artist himself and plays killer upright which added a new flavor to whole
project.  They are strategic in what they
brought to the table.  We had no idea it
would be a love fest.”


pauses then laughs again, this time with a half-amazed note in her voice. “The
best thing is that they all sincerely love what they do.  These guys cut their rates and rearranged
their schedules for me.  All the guys
said, ‘we want to pay for the record.’ 
First, I said absolutely not, but second. I couldn’t believe they wanted
to give me back the money I’d already given them! They’re all hilarious too. It
was nonstop laughter and pranks and silliness like camp.  I wouldn’t trade it.  Everyone was great.  Olli Craft is a cellist I’ve worked with for
years.  He works with his violin between
his legs and makes insane arrangements then piles tracks over on over
himself.  Eric Robinson I hadn’t worked
with before and was the engineer friend for a while and he’s really great.  The whole experience and the freedom to work
that way with such wonderful musicians was just incredible.”


The guys did not end up paying for
her album, though sincerely wanted to; instead she used the grassroots
fan-funding program called PledgeMusic.  Yamagata had just broken up with her record label and
started her own, Frankenfish (which she says is named after “a really ugly
fish” in Chesapeake) and wanted a new way to
help bring the album Chesapeake to life.  She had heard of PledgeMusic, which taps fans’
patronage to pay for an album upfront via incentives such as T-shirts,
handwritten lyrics, backstage videos, etc., and with such a strong fan base,
exceeded her goal by a considerable amount. A portion of the money raised also
goes to charity. 


Her job was then to deliver them
the album, which she did.  “After the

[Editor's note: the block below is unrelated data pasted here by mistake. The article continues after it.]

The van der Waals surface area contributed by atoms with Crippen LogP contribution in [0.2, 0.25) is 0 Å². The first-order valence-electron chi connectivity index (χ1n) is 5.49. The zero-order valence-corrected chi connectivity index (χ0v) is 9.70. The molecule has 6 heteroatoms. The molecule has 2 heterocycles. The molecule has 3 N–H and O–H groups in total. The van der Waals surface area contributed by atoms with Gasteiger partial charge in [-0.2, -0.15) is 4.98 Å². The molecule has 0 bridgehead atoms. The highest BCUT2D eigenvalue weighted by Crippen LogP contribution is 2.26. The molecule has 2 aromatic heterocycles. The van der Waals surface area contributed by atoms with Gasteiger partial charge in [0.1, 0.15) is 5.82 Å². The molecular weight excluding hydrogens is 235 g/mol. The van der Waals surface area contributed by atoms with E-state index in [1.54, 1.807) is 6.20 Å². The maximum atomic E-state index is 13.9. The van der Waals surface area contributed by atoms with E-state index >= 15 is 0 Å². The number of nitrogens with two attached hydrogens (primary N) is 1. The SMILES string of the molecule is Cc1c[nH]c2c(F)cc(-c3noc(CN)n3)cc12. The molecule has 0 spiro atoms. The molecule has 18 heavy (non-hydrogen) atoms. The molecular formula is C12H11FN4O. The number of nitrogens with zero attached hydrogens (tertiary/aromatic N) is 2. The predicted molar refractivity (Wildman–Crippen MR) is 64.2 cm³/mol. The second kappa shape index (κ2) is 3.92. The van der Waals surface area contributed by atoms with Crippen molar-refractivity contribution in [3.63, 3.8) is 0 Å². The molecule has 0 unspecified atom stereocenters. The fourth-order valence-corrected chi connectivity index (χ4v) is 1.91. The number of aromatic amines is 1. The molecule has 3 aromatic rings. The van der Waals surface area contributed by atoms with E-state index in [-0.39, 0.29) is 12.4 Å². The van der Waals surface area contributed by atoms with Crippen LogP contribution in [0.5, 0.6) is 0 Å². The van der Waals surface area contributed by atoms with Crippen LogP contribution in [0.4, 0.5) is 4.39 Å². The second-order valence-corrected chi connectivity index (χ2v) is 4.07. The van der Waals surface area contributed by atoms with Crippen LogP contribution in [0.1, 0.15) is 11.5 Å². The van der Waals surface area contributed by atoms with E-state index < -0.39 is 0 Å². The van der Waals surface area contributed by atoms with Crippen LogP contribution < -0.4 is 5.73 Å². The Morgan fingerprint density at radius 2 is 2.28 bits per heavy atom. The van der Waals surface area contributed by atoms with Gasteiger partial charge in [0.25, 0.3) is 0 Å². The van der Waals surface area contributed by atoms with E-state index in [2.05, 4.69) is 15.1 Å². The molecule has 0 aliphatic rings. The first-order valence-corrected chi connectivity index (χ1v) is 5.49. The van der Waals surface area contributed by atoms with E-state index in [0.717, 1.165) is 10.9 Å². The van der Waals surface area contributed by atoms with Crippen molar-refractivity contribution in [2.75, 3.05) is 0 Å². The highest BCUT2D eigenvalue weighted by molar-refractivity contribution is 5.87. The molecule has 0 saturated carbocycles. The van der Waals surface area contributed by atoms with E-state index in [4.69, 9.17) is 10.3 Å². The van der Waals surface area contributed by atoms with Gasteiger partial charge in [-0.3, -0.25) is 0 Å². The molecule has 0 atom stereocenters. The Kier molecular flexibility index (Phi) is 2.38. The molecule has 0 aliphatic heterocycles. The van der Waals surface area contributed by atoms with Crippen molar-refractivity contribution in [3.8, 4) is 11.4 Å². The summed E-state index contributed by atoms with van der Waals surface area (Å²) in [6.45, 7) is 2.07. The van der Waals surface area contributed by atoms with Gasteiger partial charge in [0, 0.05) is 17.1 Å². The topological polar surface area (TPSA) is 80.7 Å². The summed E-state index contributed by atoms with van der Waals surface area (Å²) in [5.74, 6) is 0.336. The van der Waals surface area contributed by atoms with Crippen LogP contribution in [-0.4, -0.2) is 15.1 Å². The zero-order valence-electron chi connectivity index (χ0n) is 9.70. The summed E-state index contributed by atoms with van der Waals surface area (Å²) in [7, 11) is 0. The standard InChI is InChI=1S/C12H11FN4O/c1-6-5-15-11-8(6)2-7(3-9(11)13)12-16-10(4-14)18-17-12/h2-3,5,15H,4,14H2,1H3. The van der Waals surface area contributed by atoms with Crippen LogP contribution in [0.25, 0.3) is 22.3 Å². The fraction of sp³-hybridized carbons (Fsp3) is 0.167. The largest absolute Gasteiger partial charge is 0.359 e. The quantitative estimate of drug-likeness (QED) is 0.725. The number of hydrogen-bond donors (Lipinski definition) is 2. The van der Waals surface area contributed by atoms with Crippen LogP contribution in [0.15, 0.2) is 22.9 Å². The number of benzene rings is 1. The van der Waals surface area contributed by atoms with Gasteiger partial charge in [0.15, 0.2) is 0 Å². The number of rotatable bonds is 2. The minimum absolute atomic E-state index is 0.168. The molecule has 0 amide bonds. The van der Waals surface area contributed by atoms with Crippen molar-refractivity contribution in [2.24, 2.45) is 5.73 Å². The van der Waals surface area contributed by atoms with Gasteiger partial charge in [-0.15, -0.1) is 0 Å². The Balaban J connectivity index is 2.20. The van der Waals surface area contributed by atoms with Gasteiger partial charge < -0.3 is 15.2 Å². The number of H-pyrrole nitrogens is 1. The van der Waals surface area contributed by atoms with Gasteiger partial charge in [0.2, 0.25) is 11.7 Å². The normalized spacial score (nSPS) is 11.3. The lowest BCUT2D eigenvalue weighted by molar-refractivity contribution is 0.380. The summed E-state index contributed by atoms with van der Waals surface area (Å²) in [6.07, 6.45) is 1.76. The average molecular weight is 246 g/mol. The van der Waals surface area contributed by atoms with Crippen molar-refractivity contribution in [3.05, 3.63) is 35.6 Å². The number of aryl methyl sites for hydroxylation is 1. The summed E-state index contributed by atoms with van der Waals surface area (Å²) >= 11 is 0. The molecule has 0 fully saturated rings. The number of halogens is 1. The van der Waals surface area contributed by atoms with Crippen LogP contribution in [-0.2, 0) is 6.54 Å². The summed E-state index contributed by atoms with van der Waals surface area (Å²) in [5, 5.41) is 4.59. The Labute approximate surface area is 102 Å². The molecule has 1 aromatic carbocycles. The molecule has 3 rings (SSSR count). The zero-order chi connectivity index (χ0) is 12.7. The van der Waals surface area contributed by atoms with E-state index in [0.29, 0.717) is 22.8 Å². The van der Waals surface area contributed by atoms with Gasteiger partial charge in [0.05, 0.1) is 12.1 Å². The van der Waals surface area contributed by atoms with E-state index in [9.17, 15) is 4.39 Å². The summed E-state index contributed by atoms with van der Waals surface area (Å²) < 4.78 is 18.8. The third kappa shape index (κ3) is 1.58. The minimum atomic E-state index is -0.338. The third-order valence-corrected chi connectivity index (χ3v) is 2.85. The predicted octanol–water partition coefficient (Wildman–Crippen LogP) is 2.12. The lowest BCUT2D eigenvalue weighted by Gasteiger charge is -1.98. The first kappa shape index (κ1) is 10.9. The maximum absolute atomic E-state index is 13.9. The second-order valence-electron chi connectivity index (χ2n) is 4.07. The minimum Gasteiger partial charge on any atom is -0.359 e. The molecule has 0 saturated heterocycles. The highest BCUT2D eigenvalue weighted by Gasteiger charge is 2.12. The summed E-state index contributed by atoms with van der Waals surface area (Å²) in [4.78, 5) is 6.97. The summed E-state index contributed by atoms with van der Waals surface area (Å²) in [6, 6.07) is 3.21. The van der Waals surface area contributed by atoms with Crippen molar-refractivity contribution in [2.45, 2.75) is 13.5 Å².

business side I’ve been through, I wanted to make it about the fans and the
music and do it together.  I want to make
the music and you want to hear it,” she says, noting that her music and lyrics
becomes her bond with those fans. “It’s reaffirming to me as a music person on
my own what I have to offer in this world. 
A reminder to me that people are being touched and a reminder to what I
have to say.  In general, we’re so much
more connected than we think we are.  The
things I write about are universal experiences. 
I get analytical with my own life and experiences and it resonates with
other people because it makes me less lonely… it shows we’re going through same
experiences.  Hearing that I helped
someone get over a relationship or sickness means a lot.  I wrote these things in the middles of the
night while I was alone, so knowing they are reaching and helping others is
very touching.


“Songwriting is my own treatment. I
just had so much fun making [the record]. If people could feel connected to it
and invigorated by it in some way, that’s always what I hope for.”


As for people who have not heard
her music, she describes it best this way: 
“I used to do a visual of my music with me slitting my wrists and
shooting with a gun but it’s starting to change. All of this stuff is a
complete story.  I think I’m a storyteller
at heart.  I can get by musically and
play along with myself and get by.  I do
feel like I dig pretty deep into the psyche of relationships.  It’s the intellectual thing I describe at
first.  Some songs I think are gritty and
liberating for people who want to be empowered. 
Some are the late night, let it all out soundtracks for people
vulnerable with themselves.  It’s all a
little different but I think everyone can relate in some way.”


For now, Yamagata is working on
promoting the release of Chesapeake, touring,
building her own label, and working as an independent artist.  She has a long-term goal in mind: to give
back to the music community. “Maybe in the future I’d like to help others
release their music,” she muses. “I hear them and they’re magical and they
should be heard.  I hit the lottery years
ago when my stuff was picked up and put out there and feel grateful for
that.  If I could do that for them, I


As for herself, she’s living like a
Frankenfish.  Yes, they are horrendous
and ugly with horrible teeth according to her. 
But they can swim and walk on land and are very resilient, just as she
feels.  Which is why she uses the
name.  “I feel resilient, driven and
enthusiastic,” she states, firmly.


 One suspects that is all she needs to move her
in the right direction.